Good idea, but nobody would ever stop on the J-way. You'd literally have to have a cop stationed there 24/7 for like a year. Which, honestly, doesn't even sound like a bad idea. You could even have a cop stand in the middle of the intersection and direct traffic like in the old days while we're discussing pipe dreams.

That would waste massive amounts of everyone's time, and create a perpetual traffic jam where there isn't one today. And it wouldn't make things any better for transit riders, cyclists, pedestrians, or nearby residents.

I'm glad nobody in charge would ever consider this suggestion.

Protected lefts aren't really possible without widening the road to put in left turn lanes.

The reconstructed surface Arborway took this approach - protect all the turns, which means longer red lights and bigger queues, so throw even more extra lanes at the problem. Now pedestrians and cyclists have to deal with this mess: https://goo.gl/maps/3Q7T9mpEbjaB7S8N8

It has all the charm of Mass Ave/Melnea Cass. But they doubled all the crosswalks with green dashed ones with red tactile pads for bikes, so hey it's all good.

Taking a left onto Perkins, the signal has a left turn arrow for the first how ever many seconds of the light.

EDIT: Wait - no, Bynner has that. Sorry.

Again, is it better to have even more traffic on the road that stands between the bulk of Jamaica Plain’s population And the Pond just so a road that serves purposes other people have spelled out can stay closed?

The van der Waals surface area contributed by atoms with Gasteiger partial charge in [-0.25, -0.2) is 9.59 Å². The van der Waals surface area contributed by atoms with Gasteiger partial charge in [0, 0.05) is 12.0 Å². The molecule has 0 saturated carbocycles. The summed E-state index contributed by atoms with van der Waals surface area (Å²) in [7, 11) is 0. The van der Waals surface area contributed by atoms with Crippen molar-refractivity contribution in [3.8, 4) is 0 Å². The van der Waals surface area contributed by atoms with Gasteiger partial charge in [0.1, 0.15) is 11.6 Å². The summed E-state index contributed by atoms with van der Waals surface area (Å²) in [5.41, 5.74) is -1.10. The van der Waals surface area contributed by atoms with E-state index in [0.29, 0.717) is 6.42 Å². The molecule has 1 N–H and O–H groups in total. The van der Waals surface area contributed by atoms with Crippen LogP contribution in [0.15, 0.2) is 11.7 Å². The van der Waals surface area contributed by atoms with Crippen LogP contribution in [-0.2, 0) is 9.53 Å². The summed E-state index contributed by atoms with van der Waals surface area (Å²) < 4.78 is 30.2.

This isn’t Memorial Drive. It is at one point roughly 15 feet above the Pond and the walkway around it, separated by a bank of trees. So long as walkers are wearing face coverings while in proximity of other Pond walkers, people should be fine.

You are really annoying La Cosa Velopedia with your straightforward answers and logic.

LOL. Try tediously simplistic and obsessively reductionist.

If this is an important road for traffic, why does the DCR have it in the first place? Their roads were not built for that - they were built as parkways "for pleasure vehicles only".

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How did you decide that by definition all DCR roads are not important for traffic?

Many of them are the most important through routes in the area. And were built for that purpose.

The former MDC had a lot of parks, but that wasn't their only thing. They were a regional services agency. For example, their mandate also included the region's water treatment and delivery system, sewage treatment plants, and bridges that aren't part of parkways such as the Mass Ave and Longfellow. It's no accident that "parks" or equivalent was not even in their name.

It's valid to question the importance of a road. It just happens that in my opinion the road has more vehicular importance than some people think.

I mean, unless you are Kinopio. In that case, there is no value to motor vehicles, even those that bring goods to his house (directly or indirectly.)

And people lived near the pond long before cars were invented. So I don’t think you have a point. You just value cars over people’s health.

You're the one that loves the roadway that separates the center of JP and Jamaica Pond so much that you want the Parkman traffic to use it. That can't be healthy.

You're the one that loves the roadway ... so much

You forgot to ask him if he's going to marry it.

Not having cars on that block made the pond safer

How about making it one-way for car traffic with a lane for bikes and pedestrians? Prince could cater to traffic going to Perkins at, Parkman drive could carry traffic from Perkins.